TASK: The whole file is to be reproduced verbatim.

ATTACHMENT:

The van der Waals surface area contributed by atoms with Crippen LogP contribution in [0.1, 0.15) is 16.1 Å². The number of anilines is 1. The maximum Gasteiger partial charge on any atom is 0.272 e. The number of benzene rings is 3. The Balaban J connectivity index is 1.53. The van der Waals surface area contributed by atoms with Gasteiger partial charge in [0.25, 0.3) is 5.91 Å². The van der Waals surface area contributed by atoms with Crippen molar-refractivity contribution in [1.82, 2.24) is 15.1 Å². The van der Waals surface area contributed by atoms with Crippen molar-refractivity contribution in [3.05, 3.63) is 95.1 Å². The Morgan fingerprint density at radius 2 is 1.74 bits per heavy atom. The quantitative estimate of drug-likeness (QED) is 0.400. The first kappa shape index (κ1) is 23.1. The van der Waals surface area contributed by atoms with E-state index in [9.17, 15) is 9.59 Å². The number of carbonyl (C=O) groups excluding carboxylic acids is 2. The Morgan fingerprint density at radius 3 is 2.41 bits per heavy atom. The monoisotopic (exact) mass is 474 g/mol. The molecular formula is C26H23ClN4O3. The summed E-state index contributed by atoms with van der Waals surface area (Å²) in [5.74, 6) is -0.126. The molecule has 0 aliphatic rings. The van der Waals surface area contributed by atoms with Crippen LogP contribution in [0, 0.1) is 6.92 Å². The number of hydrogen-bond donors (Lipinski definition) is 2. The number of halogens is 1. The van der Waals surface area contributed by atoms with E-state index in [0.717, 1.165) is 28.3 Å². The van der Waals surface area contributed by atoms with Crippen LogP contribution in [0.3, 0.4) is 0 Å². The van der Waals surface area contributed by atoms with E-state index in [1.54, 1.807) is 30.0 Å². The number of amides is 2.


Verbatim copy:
The van der Waals surface area contributed by atoms with Crippen LogP contribution in [0.1, 0.15) is 16.1 Å². The number of anilines is 1. The maximum Gasteiger partial charge on any atom is 0.272 e. The number of benzene rings is 3. The Balaban J connectivity index is 1.53. The van der Waals surface area contributed by atoms with Gasteiger partial charge in [0.25, 0.3) is 5.91 Å². The van der Waals surface area contributed by atoms with Crippen molar-refractivity contribution in [1.82, 2.24) is 15.1 Å². The van der Waals surface area contributed by atoms with Crippen molar-refractivity contribution in [3.05, 3.63) is 95.1 Å². The Morgan fingerprint density at radius 2 is 1.74 bits per heavy atom. The quantitative estimate of drug-likeness (QED) is 0.400. The first kappa shape index (κ1) is 23.1. The van der Waals surface area contributed by atoms with E-state index in [9.17, 15) is 9.59 Å². The number of carbonyl (C=O) groups excluding carboxylic acids is 2. The Morgan fingerprint density at radius 3 is 2.41 bits per heavy atom. The monoisotopic (exact) mass is 474 g/mol. The molecular formula is C26H23ClN4O3. The summed E-state index contributed by atoms with van der Waals surface area (Å²) in [5.74, 6) is -0.126. The molecule has 0 aliphatic rings. The van der Waals surface area contributed by atoms with Crippen LogP contribution in [0, 0.1) is 6.92 Å². The number of hydrogen-bond donors (Lipinski definition) is 2. The number of halogens is 1. The van der Waals surface area contributed by atoms with E-state index in [0.717, 1.165) is 28.3 Å². The van der Waals surface area contributed by atoms with Crippen LogP contribution in [0.3, 0.4) is 0 Å². The van der Waals surface area contributed by atoms with E-state index in [1.54, 1.807) is 30.0 Å². The number of amides is 2.